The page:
Describe the various properties of an operation.
The first step when trying to access a Web API is to find an entry
point. Typically, this is done by looking for documentation on the
API publisher's homepage. Hydra enables the API's main entry point
to be discovered automatically if the API publisher marks his
responses with a special HTTP Link Header as defined in [[RFC5988]].
A Hydra client would look for a Link Header with a relation type
http://www.w3.org/ns/hydra/core#apiDocumentation (this is
the IRI identifying the hydra:apiDocumentation property).
In the following example, a Hydra client simply accesses the
homepage of an API publisher (
to find the entry point of its API. A client may use an HTTP GET or
HEAD request. The difference between the two is that the former may
return a message-body in the response whereas the latter will not;
otherwise they are identical.
The response in the example above contains an HTTP Link Header
Retrieving that resource, the client would obtain a
Hydra API documentation defining the API's main entry
Please note that in most cases the entry point will already be known to the client. Thus, the discovery of the API documentation using HTTP Link Headers is typically not necessary as the concepts used in responses from the API will dereference to their documentation.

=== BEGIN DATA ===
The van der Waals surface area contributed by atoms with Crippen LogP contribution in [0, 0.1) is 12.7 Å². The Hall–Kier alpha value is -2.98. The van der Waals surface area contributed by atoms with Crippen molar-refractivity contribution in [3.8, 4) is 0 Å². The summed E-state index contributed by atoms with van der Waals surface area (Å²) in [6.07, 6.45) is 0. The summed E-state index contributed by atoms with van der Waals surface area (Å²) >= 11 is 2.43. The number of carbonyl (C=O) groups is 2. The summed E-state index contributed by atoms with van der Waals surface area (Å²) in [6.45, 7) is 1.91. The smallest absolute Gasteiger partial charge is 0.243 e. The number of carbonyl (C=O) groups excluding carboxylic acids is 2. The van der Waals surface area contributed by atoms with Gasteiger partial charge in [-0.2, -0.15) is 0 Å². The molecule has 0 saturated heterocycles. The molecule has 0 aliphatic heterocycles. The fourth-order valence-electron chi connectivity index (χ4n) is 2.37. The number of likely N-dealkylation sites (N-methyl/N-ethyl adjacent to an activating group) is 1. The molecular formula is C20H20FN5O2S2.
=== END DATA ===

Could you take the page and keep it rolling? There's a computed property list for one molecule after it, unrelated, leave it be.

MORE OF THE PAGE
Describe Hydra's Resource class? Or should that better be described somewhere in the beginning?
In many situations, it makes sense to expose resources that reference a set of somehow related resources. Results of a search query or entries of an address book are just two examples. To simplify such use cases, Hydra defines the two classes hydra:Collection and hydra:PagedCollection.
A hydra:Collection can be used to reference a set of resources as follows:
As shown in the example above, member items can either consist of solely a link or also include some properties. In some cases embedding member properties directly in the collection is beneficial as it may reduce the number of HTTP requests necessary to get enough information to process the result.
Since collections may become very large, Web APIs often chose to split a collection into multiple pages. In Hydra, that can be achieved with a hydra:PagedCollection. In addition to the member property, a PagedCollection may also include links to the firstPage, nextPage, previousPage, or lastPage as well as information about the itemsPerPage and the totalItems as shown in the following example.
Say that all these properties are optional? What about firstPage and, more interestingly, lastPage?
Sometimes, it is impossible for a server to construct a URL because the URL depends on information only known by the client. A typical use case are URLs which enable a client to query the server. In such a case, the server cannot construct the URL because it does not know the query the client is interested in. What the server can do however, is to give the client a template to construct such a URL at runtime. In Hydra, the IriTemplate class is used to do so.